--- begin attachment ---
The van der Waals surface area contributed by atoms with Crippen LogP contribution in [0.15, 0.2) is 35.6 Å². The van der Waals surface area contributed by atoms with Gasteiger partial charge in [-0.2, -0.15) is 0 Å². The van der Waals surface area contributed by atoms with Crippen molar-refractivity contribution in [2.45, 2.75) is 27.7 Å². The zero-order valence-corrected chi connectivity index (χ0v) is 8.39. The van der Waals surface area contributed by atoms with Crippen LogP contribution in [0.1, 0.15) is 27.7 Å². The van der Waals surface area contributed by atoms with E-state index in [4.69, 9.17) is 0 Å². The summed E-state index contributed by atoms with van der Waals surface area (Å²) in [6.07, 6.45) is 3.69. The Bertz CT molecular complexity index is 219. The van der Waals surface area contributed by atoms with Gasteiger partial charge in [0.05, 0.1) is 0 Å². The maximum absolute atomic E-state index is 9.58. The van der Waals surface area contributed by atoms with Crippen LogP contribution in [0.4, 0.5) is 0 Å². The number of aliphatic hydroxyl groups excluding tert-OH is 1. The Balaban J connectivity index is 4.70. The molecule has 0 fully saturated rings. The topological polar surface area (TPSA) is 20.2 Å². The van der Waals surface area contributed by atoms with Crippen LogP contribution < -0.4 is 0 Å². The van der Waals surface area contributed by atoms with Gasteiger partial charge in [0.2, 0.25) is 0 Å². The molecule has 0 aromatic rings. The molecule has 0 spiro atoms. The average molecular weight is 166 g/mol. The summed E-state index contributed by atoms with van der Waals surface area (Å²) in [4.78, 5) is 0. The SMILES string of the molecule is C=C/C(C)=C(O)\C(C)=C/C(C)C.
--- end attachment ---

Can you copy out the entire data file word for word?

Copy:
The van der Waals surface area contributed by atoms with Crippen LogP contribution in [0.15, 0.2) is 35.6 Å². The van der Waals surface area contributed by atoms with Gasteiger partial charge in [-0.2, -0.15) is 0 Å². The van der Waals surface area contributed by atoms with Crippen molar-refractivity contribution in [2.45, 2.75) is 27.7 Å². The zero-order valence-corrected chi connectivity index (χ0v) is 8.39. The van der Waals surface area contributed by atoms with Crippen LogP contribution in [0.1, 0.15) is 27.7 Å². The van der Waals surface area contributed by atoms with E-state index in [4.69, 9.17) is 0 Å². The summed E-state index contributed by atoms with van der Waals surface area (Å²) in [6.07, 6.45) is 3.69. The Bertz CT molecular complexity index is 219. The van der Waals surface area contributed by atoms with Gasteiger partial charge in [0.05, 0.1) is 0 Å². The maximum absolute atomic E-state index is 9.58. The van der Waals surface area contributed by atoms with Crippen LogP contribution in [0.4, 0.5) is 0 Å². The number of aliphatic hydroxyl groups excluding tert-OH is 1. The Balaban J connectivity index is 4.70. The molecule has 0 fully saturated rings. The topological polar surface area (TPSA) is 20.2 Å². The van der Waals surface area contributed by atoms with Crippen LogP contribution < -0.4 is 0 Å². The van der Waals surface area contributed by atoms with Gasteiger partial charge in [0.2, 0.25) is 0 Å². The molecule has 0 aromatic rings. The molecule has 0 spiro atoms. The average molecular weight is 166 g/mol. The summed E-state index contributed by atoms with van der Waals surface area (Å²) in [4.78, 5) is 0. The SMILES string of the molecule is C=C/C(C)=C(O)\C(C)=C/C(C)C.